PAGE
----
Work tipping the scales as life loses out
And the latest report into the issue shows people are finding it as hard as ever to make the time to fit everything in.
More than half the UK adult population feel they are neglecting their health, close relationships and aspirations because of the pressures of modern life.
Despite the recession officially ending late last year, the second annual Priorities of Life Index by Scottish Widows reveals that about seven out of ten British adults (71 per cent, or 35 million people) are finding it an uphill struggle to devote enough time to their priorities in life.
Health is the most neglected area, with 45 per cent of people complaining they are unable to get as much exercise as they need, the same figure as last year. Nearly four in ten people (38 per cent) feel they are neglecting their health in general.
Financial pressures are as keenly felt as last year, according to more than 2,000 adults interviewed for the poll.
The results suggested about 18 million people are unable to save enough (38 per cent in 2011, against 39 per cent in 2010's survey) while a similar number (35 per cent) worry they are neglecting their overall financial security as the economic downturn continues to stifle the economy.
Even something as basic as having fun appears to be proving hard to fit in, with 44 per cent of respondents saying they just did not have enough time to factor in some laughs - no improvement on last year's figure.
The index also sees 19 million people admitting they feel unable to commit enough time to their partners, 31 per cent keen to have more time with their friends, and more than ten million parents and grandparents worried they are not making enough time for their children or grandchildren.
Top of the "wish list" was wanting to spend time with family and friends - cited by 31 per cent of people, up from 28 per cent last year. To "just have time to myself" came second at 13 per cent.
By contrast, only 2 per cent of those interviewed said "having more time to focus on my career" was a priority.
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Christine Webber, a psychotherapist and life coach, said taking control was a vital part of rebalancing priorities.
She said: "There have been recessions in the past but between the 1970s and boomtown of the Noughties, Britain changed to having the longest working hours in Europe. Unfortunately this culture has carried on during the current global recession.
"People may be in jobs working colossally long hours but don't want to complain. I think they just have to have a dose of realism and regard this as being the way things are at the moment, while at the same time taking control over other areas of their lives.
"Most people know where there are deficiencies in their lives, they know that they have to be doing the opposite of what they are doing.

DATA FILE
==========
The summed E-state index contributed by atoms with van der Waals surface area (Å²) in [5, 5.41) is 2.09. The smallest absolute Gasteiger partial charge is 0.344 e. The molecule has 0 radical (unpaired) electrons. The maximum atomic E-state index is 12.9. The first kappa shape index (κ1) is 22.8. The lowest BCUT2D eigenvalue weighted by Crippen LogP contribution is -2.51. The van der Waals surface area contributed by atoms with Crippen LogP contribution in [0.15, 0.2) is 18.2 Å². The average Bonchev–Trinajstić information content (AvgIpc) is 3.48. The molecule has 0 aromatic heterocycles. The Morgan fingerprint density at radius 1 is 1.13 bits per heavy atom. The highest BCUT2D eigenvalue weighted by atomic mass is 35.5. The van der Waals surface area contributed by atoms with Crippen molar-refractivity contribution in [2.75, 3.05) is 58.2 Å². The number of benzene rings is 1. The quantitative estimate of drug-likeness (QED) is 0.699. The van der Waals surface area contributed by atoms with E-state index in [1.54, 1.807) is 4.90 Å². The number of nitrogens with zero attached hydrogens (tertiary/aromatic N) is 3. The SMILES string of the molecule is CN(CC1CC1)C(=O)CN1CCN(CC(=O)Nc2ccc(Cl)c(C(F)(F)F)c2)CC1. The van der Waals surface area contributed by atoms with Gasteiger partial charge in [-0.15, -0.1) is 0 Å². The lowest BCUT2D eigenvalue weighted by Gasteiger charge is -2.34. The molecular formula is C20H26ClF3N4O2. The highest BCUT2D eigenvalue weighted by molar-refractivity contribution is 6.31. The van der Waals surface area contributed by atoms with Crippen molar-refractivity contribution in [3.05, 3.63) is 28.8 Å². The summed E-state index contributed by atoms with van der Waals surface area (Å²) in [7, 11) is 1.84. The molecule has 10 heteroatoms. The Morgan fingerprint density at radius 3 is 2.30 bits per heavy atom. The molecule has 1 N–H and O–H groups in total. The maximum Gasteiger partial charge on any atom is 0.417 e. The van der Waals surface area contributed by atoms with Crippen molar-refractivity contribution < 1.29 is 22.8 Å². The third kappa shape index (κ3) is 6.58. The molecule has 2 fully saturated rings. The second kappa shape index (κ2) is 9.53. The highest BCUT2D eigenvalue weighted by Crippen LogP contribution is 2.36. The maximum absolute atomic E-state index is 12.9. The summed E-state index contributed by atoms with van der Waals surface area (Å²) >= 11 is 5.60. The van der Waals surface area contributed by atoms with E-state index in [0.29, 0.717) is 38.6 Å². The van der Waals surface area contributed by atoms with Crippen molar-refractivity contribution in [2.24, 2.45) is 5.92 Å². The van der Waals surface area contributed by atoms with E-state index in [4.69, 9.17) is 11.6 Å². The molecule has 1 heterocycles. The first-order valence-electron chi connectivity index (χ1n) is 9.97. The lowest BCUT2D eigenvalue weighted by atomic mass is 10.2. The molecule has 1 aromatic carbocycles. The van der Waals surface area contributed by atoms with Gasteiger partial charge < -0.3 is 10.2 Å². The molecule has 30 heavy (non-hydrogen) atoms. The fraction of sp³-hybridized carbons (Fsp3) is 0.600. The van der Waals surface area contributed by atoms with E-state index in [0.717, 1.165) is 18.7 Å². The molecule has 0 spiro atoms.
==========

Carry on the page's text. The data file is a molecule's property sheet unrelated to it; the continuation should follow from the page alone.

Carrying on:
"In order to have some control they need to say, 'Right, I'm going to look at my life where it is now'. If their life consists of an inactive lifestyle such driving to work, sitting down at work and then driving home again without seeing anyone, they could consider some changes such as sharing supper with friends to get some support or getting up half an hour earlier in the morning to take some exercise."And she added: "In times of trouble we need to look at the real basics and think about how human beings are meant to live.
"A lot of things like having people around you for support and eating healthy food have been lost in this so-called sophisticated era."
Iain McGowan, a savings expert at Scottish Widows, said a "financial audit" could help give peace of mind.
"We remain in difficult times. Brits are still unable to give their health, wealth or home life as much priority as they would like. Although it can seem daunting, taking the first steps towards improving your financial outlook is vital in getting control over other areas of your life.
"These steps can be as simple as making the most of this year's Isa allowance or making sure your family is protected should something happen to you."
Stuart Valentine, chief executive of counselling group Relationships Scotland, said: "For the majority of people what really matters most is their partner, family and children. When these come into crisis that is when life falls apart. If there are problems in the home life, this will have some level of impact on their working life and vice versa.
"We always advise taking care and taking extra time for family and friends. This can be quite simple things such as a walk in the park, going for a coffee or going to the cinema together."
And he added: "The stresses of modern life are very real and it can be very helpful speaking to a counsellor, especially when subjects become 'no go' areas.
"These areas can be anything from friendships with the opposite sex, or a partner spending too much time on the internet."